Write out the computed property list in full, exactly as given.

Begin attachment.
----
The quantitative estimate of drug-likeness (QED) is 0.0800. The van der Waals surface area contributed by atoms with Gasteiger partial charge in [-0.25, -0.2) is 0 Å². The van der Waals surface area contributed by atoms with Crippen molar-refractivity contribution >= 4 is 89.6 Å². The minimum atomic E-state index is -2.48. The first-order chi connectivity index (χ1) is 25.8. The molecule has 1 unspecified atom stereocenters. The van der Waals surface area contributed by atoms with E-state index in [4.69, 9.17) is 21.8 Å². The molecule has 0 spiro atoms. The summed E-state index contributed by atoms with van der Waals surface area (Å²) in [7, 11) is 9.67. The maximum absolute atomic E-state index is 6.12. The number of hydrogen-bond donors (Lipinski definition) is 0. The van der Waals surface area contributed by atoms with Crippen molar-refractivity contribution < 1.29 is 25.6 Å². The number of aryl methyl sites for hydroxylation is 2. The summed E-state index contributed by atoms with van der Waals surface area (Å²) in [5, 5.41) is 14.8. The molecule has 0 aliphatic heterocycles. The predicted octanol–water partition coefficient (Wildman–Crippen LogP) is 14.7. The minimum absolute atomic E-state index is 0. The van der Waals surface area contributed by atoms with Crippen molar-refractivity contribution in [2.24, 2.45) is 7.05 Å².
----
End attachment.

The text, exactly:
The quantitative estimate of drug-likeness (QED) is 0.0800. The van der Waals surface area contributed by atoms with Gasteiger partial charge in [-0.25, -0.2) is 0 Å². The van der Waals surface area contributed by atoms with Crippen molar-refractivity contribution >= 4 is 89.6 Å². The minimum atomic E-state index is -2.48. The first-order chi connectivity index (χ1) is 25.8. The molecule has 1 unspecified atom stereocenters. The van der Waals surface area contributed by atoms with E-state index in [4.69, 9.17) is 21.8 Å². The molecule has 0 spiro atoms. The summed E-state index contributed by atoms with van der Waals surface area (Å²) in [7, 11) is 9.67. The maximum absolute atomic E-state index is 6.12. The number of hydrogen-bond donors (Lipinski definition) is 0. The van der Waals surface area contributed by atoms with Crippen molar-refractivity contribution < 1.29 is 25.6 Å². The number of aryl methyl sites for hydroxylation is 2. The summed E-state index contributed by atoms with van der Waals surface area (Å²) in [5, 5.41) is 14.8. The molecule has 0 aliphatic heterocycles. The predicted octanol–water partition coefficient (Wildman–Crippen LogP) is 14.7. The minimum absolute atomic E-state index is 0. The van der Waals surface area contributed by atoms with Crippen molar-refractivity contribution in [2.24, 2.45) is 7.05 Å².